Sydney chef Josh Niland has been praised by diners and fellow chefs alike for his thought-leading waste-free approach to seafood. His flagship Saint Peter and newer ventures Charcoal Fish and Petermen are hits with Sydneysiders, and so too is Fish Butchery, his fishmonger-slash-takeaway shops in Paddington and Waterloo.
Last week he came in at number 32 in The Best Chef Top 100 list, selected by an international panel of food critics, journalists, photographers and other experts. His books The Whole Fish Cookbook, Take One Fish and the recently published Fish Butchery are bestsellers admired by the likes of Yotam Ottolenghi and Nigella Lawson. He’s done guest turns on the last four seasons of Masterchef Australia. And he’s about to move Saint Peter to its new location in the Grand National, Paddington.
If all of that wasn’t enough to keep the father of four busy, he also just opened a restaurant 6500 kilometres from home: Fysh.
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Located in the Singapore Edition, the swish hotel brand created by Ian Schrager (the hotelier, designer and developer who co-founded New York’s legendary Studio 54), Fysh is one of the year’s most hotly anticipated openings in a city that knows its food.
When the restaurant is fully operational, it will seat 154 diners across a main dining room, a leafy conservatory and a courtyard. (Though the hotel is currently welcoming guests, it’s officially “in preview”, with its grand opening slated for January.) The hotel was designed by architect Moshe Safdie, who is also behind two of Singapore’s most recognisable landmarks: Jewel at Changi Airport (famous for the world’s tallest indoor waterfall) and Marina Bay Sands. (Look up in the courtyard to see the Singapore Edition’s own skybridge pool.)
The cavernous room is dominated by a work behind the bar by British painter Christian Furr: a 3x4-metre acrylic and oil painting on canvas that resembles a tapestry, which is a fictional depiction of early settlers arriving in Singapore in the 19th century. Booths line one wall and a communal table sits in the middle of the room.
When it was first announced that Niland would be opening a restaurant in Singapore, it was touted as a “seafood steakhouse”. Two weeks before the opening, Niland told Broadsheet, “Tuna is my cow, my beef”. Now, he calls it a “growing concept" and says, “We’ll get closer to identifying ourselves over the next few months.”
But Niland has always referenced meat, even when working with seafood. He serves fish schnitzels, Wellingtons, charcuterie and sausages, and his shops are called butcheries, not fishmongers.
At Fysh he continues to champion sustainable, humane fishing. “There’s a lot of effort in terms of procurement,” he tells Broadsheet. “I know exactly where it’s from and who it’s from.”
He works with sustainable suppliers like Fins, which sources its produce from across Western Australia. Fish are not just line caught, but land on mattresses instead of hitting the deck, preventing bruising that could shorten their shelf life.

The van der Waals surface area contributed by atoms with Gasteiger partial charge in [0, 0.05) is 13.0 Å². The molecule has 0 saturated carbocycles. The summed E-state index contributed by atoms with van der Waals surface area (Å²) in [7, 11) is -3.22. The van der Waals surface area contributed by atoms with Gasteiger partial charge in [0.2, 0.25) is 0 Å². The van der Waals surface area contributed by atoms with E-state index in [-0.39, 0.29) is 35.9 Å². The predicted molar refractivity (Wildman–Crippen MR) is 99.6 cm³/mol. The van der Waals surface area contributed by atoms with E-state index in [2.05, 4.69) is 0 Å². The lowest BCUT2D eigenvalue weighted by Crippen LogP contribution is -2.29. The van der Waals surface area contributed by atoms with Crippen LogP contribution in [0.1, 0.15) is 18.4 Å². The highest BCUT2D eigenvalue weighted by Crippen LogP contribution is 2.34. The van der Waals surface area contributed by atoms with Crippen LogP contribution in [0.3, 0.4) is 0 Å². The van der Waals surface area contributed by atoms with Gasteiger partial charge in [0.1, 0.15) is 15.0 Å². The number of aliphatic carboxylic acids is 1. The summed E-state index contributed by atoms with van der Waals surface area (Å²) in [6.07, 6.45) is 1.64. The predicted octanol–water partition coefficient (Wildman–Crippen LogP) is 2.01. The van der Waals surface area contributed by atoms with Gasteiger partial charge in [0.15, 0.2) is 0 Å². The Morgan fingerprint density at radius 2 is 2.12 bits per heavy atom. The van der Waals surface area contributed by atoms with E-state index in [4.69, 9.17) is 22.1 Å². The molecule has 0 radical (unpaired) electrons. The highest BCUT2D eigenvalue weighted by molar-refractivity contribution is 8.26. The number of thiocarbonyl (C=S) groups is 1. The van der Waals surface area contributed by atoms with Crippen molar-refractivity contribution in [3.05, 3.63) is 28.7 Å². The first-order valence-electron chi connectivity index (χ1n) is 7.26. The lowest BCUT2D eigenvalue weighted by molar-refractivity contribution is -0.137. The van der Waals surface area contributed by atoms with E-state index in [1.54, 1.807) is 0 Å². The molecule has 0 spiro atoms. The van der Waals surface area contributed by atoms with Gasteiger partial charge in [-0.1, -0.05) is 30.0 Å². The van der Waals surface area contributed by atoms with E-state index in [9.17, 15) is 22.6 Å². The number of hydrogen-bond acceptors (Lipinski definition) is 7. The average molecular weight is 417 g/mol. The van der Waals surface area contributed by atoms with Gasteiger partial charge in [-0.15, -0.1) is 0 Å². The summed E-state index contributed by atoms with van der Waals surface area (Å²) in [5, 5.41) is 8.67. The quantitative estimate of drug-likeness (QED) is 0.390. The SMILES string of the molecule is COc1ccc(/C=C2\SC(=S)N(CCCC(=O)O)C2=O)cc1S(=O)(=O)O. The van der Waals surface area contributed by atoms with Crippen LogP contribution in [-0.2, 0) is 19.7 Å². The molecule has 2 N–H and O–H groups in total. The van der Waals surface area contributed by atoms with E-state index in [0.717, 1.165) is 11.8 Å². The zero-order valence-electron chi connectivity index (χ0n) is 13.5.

Niland’s waste-free approach is also in full flight at Fysh. The fish eyeball ice-cream and the cod bone flour used to make everything from tuiles to crockery (from third-generation Gembrook potter Sam Gordon) tackle the problem of offcuts. But Niland is also fighting the waste that comes with spoilage. He dries, ages and stores fish, extending the time it can be kept by weeks.
“It can go up to 21 days if I want,” says Niland, explaining that two weeks before the restaurant even opened he received 600 kilograms of fish from Queensland suppliers Heidi and Pavo Walker.
He’s also been getting the kitchen and front of house on board with his approach to fish so that they can share it with guests. “We’re removing all the friction and anxiety that people carry around fish and the connotations of odours and smells and visibility of fish,” he says.
Regular diners at his Sydney establishments will recognise familiar ingredients like Murray cod from Aquna, here dry-aged and served with smoked eel gremolata, and Mooloolaba yellowfin tuna presented like a beef steak with classic condiments, as well as the cheeseburger made from tuna offcuts (on the lunch menu) that is served at Charcoal Fish.
But, in a departure from his typical sea-based focus, Fysh is also plating up meat grown on land (“Not to use the F-word too much,” quips Niland). Quail comes from NSW’s Game Farm (“30 minutes from where I grew up”), and a fellow Aussie, Dave Pynt from Burnt Ends in Singapore, helped him source chicken from a farm in Malaysia. His pasture-fed beef comes from Little Joe in southern Australia.
He brushes off the surprise that some people have expressed about his turn to meat. “Nobody seems to know that I’ve been a chef for 20 years,” he says, laughing. It’s not even his first time opening a hotel restaurant; at the beginning of his career he was on the opening team at Luke Mangan’s Glass Brasserie in the Sydney Hilton.
In Singapore he has the support of a solid team. Head chef Luke Cawsey worked with Niland for three years and has Rockpool and Ursula’s, as well as Villa Frantzen in Bangkok, on his CV. Pastry chef Alex Chong is a local hire. “We’re very spoiled to have Alex Chong,” he says. “You identify talent and you realise how good he is.”
Back in Sydney, Niland also has his hands full. “We’re about to move Saint Peter into its new property in the next two months, so that will be a big undertaking,” he says. In Paddington’s Grand National pub, Niland and wife Julie Niland are opening a boutique hotel with 14 guest rooms upstairs, as well as the new Saint Peter, which is set to open in February.
Before then, he’ll be back in Singapore for the official launch of the restaurant. “I really want to stand out as being something unique and different and something that you will make the effort to come up Cuscaden Road to try,” he says.